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Date: 25 Aug 2011
Title: Energy opportunities on the cards for women
By Kemantha Govender
Durban - A number of jobs and business opportunities will arise as government continues to design implementation programmes that favour renewable energy and energy efficiency.
This information was made available at a workshop for women organised by the national Department of Energy. The aim of the day-long meeting was to help women understand this sector and the potential it holds for them in terms of job creation and business ventures.
Deputy Minister of Energy, Barbara Thompson, during her address said initiatives like the solar water geysers will give women an opportunity to participate in the installation and maintenance processes.
China has committed to train women in the installation of solar water geysers.
"Once trained, these women will return to start their own enterprises or join other entrepreneurs in this area while training more women," added Thompson.
The issue of funding did arise during the workshop, but has been addressed and plans to increase the number of geysers are on the cards.
Funding, it seems, is one of the biggest problems facing women who are trying to break into the energy industry in its different fields.
Thomson listened to women who relayed stories of not being able to access finance to buy petrol stations or engage in other energy projects.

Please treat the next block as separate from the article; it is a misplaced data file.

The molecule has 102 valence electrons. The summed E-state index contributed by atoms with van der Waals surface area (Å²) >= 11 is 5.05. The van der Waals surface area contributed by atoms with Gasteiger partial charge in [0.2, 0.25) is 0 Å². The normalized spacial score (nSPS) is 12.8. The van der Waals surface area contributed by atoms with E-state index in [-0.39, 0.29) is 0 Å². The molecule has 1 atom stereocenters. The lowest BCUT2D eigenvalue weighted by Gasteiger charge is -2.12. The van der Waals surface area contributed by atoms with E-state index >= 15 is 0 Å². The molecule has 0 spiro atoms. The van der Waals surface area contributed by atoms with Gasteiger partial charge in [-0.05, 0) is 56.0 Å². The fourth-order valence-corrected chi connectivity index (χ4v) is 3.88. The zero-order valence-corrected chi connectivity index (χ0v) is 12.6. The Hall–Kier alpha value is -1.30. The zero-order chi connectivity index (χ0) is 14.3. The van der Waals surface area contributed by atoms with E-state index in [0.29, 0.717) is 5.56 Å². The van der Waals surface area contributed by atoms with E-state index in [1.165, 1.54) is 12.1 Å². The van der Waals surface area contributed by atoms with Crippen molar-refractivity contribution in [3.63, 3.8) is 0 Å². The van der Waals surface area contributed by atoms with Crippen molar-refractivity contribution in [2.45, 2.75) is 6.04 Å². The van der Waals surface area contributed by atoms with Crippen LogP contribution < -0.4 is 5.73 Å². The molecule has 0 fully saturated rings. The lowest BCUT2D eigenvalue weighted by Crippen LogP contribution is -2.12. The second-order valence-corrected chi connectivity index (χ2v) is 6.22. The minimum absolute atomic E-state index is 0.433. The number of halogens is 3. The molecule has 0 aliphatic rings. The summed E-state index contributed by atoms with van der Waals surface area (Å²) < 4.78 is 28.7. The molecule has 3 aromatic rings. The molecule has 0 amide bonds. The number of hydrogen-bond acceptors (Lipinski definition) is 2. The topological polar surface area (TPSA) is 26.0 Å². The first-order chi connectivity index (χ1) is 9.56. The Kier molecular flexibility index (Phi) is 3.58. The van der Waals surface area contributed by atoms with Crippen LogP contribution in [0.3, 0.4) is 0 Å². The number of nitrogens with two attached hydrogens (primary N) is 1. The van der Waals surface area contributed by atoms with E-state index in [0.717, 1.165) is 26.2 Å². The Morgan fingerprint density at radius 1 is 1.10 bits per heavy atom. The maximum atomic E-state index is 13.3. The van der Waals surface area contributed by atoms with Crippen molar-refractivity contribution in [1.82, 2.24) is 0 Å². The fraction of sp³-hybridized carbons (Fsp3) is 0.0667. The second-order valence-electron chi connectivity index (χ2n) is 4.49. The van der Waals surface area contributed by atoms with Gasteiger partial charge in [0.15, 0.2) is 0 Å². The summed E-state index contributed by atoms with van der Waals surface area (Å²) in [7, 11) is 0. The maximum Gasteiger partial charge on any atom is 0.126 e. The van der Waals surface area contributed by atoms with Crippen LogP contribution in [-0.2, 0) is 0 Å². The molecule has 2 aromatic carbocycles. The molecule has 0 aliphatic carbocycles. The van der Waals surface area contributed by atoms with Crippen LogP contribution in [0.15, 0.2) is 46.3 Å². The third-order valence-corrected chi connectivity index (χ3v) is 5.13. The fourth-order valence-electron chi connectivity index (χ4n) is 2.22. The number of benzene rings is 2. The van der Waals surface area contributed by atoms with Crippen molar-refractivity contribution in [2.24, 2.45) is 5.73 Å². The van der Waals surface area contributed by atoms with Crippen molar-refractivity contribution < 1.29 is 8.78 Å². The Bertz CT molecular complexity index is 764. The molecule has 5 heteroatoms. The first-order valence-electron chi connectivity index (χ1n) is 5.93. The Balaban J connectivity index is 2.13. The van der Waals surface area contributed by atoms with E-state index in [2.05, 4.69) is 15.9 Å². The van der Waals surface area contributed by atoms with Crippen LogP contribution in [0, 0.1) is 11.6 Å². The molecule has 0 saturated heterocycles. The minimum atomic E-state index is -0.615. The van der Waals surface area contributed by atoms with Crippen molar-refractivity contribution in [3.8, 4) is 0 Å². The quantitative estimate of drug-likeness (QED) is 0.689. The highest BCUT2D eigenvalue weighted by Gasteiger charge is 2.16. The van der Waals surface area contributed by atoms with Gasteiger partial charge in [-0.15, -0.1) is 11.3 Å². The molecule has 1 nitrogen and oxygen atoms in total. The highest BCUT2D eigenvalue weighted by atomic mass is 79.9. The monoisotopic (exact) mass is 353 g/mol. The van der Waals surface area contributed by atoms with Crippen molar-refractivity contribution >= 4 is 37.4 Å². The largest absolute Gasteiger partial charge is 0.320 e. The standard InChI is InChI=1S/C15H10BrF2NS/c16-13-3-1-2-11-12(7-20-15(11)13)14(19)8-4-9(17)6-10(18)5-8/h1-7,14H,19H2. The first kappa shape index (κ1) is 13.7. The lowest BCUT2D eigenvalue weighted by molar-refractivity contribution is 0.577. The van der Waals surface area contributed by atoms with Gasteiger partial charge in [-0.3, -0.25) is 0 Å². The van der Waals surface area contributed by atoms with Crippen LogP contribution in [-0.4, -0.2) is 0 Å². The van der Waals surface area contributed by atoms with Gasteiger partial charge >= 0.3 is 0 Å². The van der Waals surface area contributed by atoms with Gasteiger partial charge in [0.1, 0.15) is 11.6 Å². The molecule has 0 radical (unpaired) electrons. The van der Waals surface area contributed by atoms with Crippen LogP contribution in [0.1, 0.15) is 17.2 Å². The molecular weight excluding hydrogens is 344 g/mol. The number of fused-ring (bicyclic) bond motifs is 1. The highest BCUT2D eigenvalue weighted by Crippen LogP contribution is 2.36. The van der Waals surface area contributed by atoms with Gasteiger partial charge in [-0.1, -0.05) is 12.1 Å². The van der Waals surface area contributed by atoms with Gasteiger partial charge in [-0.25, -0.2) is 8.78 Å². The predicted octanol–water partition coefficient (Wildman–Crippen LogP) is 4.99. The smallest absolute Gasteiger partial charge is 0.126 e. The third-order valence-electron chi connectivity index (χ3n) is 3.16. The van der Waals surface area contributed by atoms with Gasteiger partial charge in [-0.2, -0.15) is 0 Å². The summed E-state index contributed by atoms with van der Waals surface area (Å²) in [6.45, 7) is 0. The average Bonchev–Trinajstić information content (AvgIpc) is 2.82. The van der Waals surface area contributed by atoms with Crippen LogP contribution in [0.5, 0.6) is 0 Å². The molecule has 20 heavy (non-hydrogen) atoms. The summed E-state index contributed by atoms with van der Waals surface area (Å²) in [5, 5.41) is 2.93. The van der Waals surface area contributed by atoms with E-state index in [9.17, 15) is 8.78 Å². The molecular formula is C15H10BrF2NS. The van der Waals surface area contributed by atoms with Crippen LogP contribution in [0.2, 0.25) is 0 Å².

She said the Integrated Resources Plan (IRP), approved by Cabinet in March this year, does pay attention to South Africa's changing energy needs.
"It talks to the importance of access to energy and an energy mix benefitting the designated groups, especially women who are major users thereof," said Thompson.
The plan also seeks to stimulate local manufacturing capacity for the green economy and job creation. Thompson encouraged the women to also consider opportunities in the manufacturing of energy products.
Thoko Gulube, a representative from Women in Oil and Energy South Africa (WOESA), told BuaNews that skill shortages and finance rank among the most significant challenges that women face when they approach WOESA.
"It's important to get young females to acquire hard skills and study manufacturing and project management," Gulube said.
WOESA, a NGO, helps women who are in the oil, gas and renewable energy businesses. They provide training and networking opportunities for women.
The department also wants to ensure that women start connecting to take clean energy to the next level.
Just a few days ago, the Energy Department launched the Clean Energy, Education and Empowerment Initiative (C3E).
C3E, said Thompson, wants to inspire you women to purse clean energy related studies. It wants to provide real-life, hands-on experience through team research opportunities in partnership with academic institutions.
"The participation of women at this event was excellent and I am confident it has laid a solid basis that will increase the footprint of women in the energy sector," said Thompson.
Meanwhile, the Integrated National Electrification programme has been yielding positive results. In 2010, 5 000 jobs were created nationwide and women benefitted from this programme, said Thompson.
"Through this programme, we are focusing on access for rural areas in an attempt to improve the lives of people in those areas," added Thompson.
The department is also looking into establishing Integrated Energy Centres in rural areas. - BuaNews